Marigot after Irma

marigot 2marigot

Last December, we enjoyed a super-relaxing vacation in St. Martin. Today, I googled around for photos of the devastation from Irma last week. Yikes.

These two photos are from in front of the cemetery that we overlooked from our AirBnB apartment… the very same apartment we spent some time dreaming about investing in. The pictures in my post RIP are taken from inside the cemetery, and the masts in the background of my pics could easily enough be from the actual boats shown here. Again, yikes.

Today, it’s Florida’s turn, and we are hoping that the many people we know and know of down there are safe and sound.

 

Butterfly Farm

One of our last SXM activities was a visit to the butterfly farm. It was surprisingly nice, lots of butterflies, a little system of koi ponds, tranquil music. Most of their business comes from vanloads of cruise ship passengers.

They give you a little cup of fruit punch, with or without rum, and you can dip your fingers in it and the butterflies will land on your hand and drink the juice off your finger. Once they’ve settled in to a meal, they are quite willing to let you walk around with them… one man in the little tour group finally asked a staff member to get a butterfly off him, since didn’t want to touch the wings.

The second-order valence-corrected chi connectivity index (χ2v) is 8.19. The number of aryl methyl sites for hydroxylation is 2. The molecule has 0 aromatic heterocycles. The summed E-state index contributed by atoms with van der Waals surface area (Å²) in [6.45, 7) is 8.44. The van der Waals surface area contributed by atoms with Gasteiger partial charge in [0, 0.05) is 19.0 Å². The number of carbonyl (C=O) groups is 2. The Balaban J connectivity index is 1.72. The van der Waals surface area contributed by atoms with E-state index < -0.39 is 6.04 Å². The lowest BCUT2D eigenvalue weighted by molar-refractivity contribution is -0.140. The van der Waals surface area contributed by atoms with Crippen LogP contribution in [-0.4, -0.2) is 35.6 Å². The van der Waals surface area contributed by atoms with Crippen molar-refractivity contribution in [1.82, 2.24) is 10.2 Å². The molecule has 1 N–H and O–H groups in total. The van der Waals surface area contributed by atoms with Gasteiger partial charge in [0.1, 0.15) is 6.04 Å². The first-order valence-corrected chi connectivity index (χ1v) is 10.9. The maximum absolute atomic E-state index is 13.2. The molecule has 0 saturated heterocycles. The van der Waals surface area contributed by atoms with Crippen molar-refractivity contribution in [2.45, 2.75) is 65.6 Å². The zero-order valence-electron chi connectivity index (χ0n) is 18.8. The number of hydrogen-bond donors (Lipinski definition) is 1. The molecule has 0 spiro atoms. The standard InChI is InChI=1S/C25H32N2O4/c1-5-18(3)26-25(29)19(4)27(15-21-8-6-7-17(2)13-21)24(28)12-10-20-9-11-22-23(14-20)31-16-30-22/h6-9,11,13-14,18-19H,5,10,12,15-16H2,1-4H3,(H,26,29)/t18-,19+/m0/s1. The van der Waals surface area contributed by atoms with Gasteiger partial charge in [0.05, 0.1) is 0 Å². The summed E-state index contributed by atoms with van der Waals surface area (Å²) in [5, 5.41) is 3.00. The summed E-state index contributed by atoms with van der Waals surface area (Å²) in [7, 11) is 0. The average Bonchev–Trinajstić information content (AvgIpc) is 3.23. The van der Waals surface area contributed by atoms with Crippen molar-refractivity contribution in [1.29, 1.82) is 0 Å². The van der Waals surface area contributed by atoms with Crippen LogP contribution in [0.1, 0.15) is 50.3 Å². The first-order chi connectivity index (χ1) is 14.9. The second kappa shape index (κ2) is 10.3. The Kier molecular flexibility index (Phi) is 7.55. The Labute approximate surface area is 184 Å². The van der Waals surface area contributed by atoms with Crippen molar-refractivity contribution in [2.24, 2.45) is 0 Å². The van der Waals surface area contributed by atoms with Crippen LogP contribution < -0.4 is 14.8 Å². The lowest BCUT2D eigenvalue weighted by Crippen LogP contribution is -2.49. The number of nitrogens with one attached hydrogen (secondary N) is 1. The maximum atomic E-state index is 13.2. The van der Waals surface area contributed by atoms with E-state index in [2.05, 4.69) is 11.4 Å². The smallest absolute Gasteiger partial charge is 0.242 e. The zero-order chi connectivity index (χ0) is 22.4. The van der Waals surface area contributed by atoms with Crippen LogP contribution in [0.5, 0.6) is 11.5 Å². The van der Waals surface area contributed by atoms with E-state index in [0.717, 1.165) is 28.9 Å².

Obviously I took a lot of pictures…

Supermegafragilegobiggeryachtsatrocious

It’s an inevitable part of visiting SXM to wow at the tycoon yachts. They are beautiful, but in the Trump era I can’t help thinking about the strength of the social compact. Mobs, pitchforks, guillotines, that sort of thing. Presumably these guys know what they’re doing, and the system is as fair as it needs to be. 

This one is mostly made of lingerie, and other women’s fashion:


This one is made of Macs and iPhones:


This one is spun as if by magic out of Egyptian phone calls:


And the biggest of all (second in the world actually, but damn big), what’s it made of? I don’t know exactly, but to quote my Croatian tour guide, “this guy is very close with Putin.”

Fort Louis 

Just at the edge of town lie the ruins of Ft. Louis. In the evenings this is all lit up with blue, white and red lights. 


According to the interpretive placards, hardy groups of French settlers spent more than 100 years arriving and settling, and then just when they got settled, the British would come in, steal what they could, and burn the rest. The cycle repeated with sad regularity.